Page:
It’s going to be a tidal wave of change, and if you try to fight it or stand firm against it, you’ll expend a lot of energy to get nowhere. But if you swim with the current, learning new things every day and adapting to change as it comes along, you’re in for the most amazing ride of your life.

I’d say that you should make peace with the fact that, yes, you are in trouble. But that trouble is going to be so WONDERFUL.

Within the last couple months, Seth has really gotten good at answering questions and telling us what he wants by either nodding or shaking his head. Occasionally it seems arbitrary; I’ll ask, “Are you a monkey?” and he’ll nod (every time! At least he’s consistent in his thinking that he’s a monkey :] ). But for the most part, it really is him communicating his preferences and needs to us, whether or not we ask.

Also starting a few months ago, Seth lets us know that he notices when he pees. For a week there he was even peeing on purpose when we would change his diaper (we thought that was only a newborn thing!). This has really ramped up within the past month, because he has a spot of rash that gets aggravated with cloth diapers. I have been putting him in ‘sposies often because it helps a lot more than constant changes and diaper cream do. But he’s also about to graduate to the next size of disposable diapers, which of course means less diapers per package for the same price — not to mention feeling bad already for using and throwing away disposable diapers.

A couple friends use “Elimination communication” with their kids, and I knew a little bit about it already from Our Babies, Ourselves: How Biology and Culture Shape the Way We Parent. I checked out a book on EC yesterday just to start learning more, and read all of about 10 pages, when I decided that we might as well get a potty now. We would have to get one eventually, right?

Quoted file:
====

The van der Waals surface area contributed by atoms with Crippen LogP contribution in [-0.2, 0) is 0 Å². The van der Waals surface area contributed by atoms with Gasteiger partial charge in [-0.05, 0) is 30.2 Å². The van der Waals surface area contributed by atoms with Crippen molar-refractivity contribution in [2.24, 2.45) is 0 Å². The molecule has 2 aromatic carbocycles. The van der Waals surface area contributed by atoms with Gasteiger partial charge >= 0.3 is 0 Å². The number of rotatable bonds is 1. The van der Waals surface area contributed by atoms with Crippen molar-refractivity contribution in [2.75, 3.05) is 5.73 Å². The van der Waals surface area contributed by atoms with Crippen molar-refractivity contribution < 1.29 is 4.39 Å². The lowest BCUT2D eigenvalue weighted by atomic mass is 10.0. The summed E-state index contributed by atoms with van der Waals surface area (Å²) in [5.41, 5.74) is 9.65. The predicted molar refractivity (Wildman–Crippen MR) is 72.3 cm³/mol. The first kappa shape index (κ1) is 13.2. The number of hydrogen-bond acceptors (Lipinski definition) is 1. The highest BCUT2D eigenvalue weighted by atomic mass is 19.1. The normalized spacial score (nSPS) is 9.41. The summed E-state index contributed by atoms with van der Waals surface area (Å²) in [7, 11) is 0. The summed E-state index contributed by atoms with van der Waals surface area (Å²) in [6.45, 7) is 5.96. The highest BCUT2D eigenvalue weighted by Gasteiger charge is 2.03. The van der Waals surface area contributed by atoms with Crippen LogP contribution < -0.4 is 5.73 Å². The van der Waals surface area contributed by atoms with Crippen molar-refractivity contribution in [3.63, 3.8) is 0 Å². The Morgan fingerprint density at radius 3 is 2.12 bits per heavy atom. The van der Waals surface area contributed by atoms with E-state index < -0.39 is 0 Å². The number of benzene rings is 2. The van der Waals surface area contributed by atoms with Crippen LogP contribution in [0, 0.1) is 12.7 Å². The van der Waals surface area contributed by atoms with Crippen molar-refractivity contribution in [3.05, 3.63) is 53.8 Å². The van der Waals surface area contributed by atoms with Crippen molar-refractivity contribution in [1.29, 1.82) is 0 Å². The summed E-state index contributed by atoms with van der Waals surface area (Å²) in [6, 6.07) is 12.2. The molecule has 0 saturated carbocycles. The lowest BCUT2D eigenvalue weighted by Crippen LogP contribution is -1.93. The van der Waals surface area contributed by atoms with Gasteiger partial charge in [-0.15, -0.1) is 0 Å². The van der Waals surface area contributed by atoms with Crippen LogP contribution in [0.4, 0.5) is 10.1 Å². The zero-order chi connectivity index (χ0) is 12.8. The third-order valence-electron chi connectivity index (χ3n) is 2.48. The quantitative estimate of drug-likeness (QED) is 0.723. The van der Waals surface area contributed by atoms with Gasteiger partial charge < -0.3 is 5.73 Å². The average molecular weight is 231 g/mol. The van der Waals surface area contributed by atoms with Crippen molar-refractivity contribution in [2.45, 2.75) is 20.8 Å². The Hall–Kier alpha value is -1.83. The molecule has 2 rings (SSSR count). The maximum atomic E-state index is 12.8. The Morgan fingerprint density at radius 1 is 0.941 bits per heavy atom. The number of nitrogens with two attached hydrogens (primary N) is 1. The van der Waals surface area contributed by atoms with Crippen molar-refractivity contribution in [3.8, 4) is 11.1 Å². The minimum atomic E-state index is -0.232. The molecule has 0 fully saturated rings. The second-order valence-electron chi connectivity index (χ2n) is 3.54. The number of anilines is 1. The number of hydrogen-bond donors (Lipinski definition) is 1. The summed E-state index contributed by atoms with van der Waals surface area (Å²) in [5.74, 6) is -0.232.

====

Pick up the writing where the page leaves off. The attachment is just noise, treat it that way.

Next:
Which leads us to today: I asked Seth if he would like to get a potty to use. He nodded emphatically, and yipped and yelled with excitement. We picked one up at the consignment store, and stationed it in the bathroom. I hadn’t really thought how it would work beyond that, but Seth wanted to use it right away. He peed a little in the potty, and then a little on the floor (mostly Mama’s fault, as I’m obviously a slower learner than he is), and then some more in the potty. We poured the contents into the real potty, and waved bye-bye to it. Then because the remaining clothes got wet, I let Seth run around naked for a while. He was thrilled about that also. I put him back in diaper & clothes before dinner, but then after dinner he ran into the bathroom and wanted to use the potty again. We took his diaper down, and he peed in the potty again! Since it was getting close to bath time anyway, he got some more naked time. During the two naked-times, Seth did have two minor accidents outside the bathroom, but I must say, I’m floored by how much he is into peeing in the potty. I really don’t want to rush or push it (other than finding a good solution for his rash), but it’s almost as if he has been waiting for us to see his readiness for, if not total potty training, at least EC. Woot! now I gotta catch up and read that book!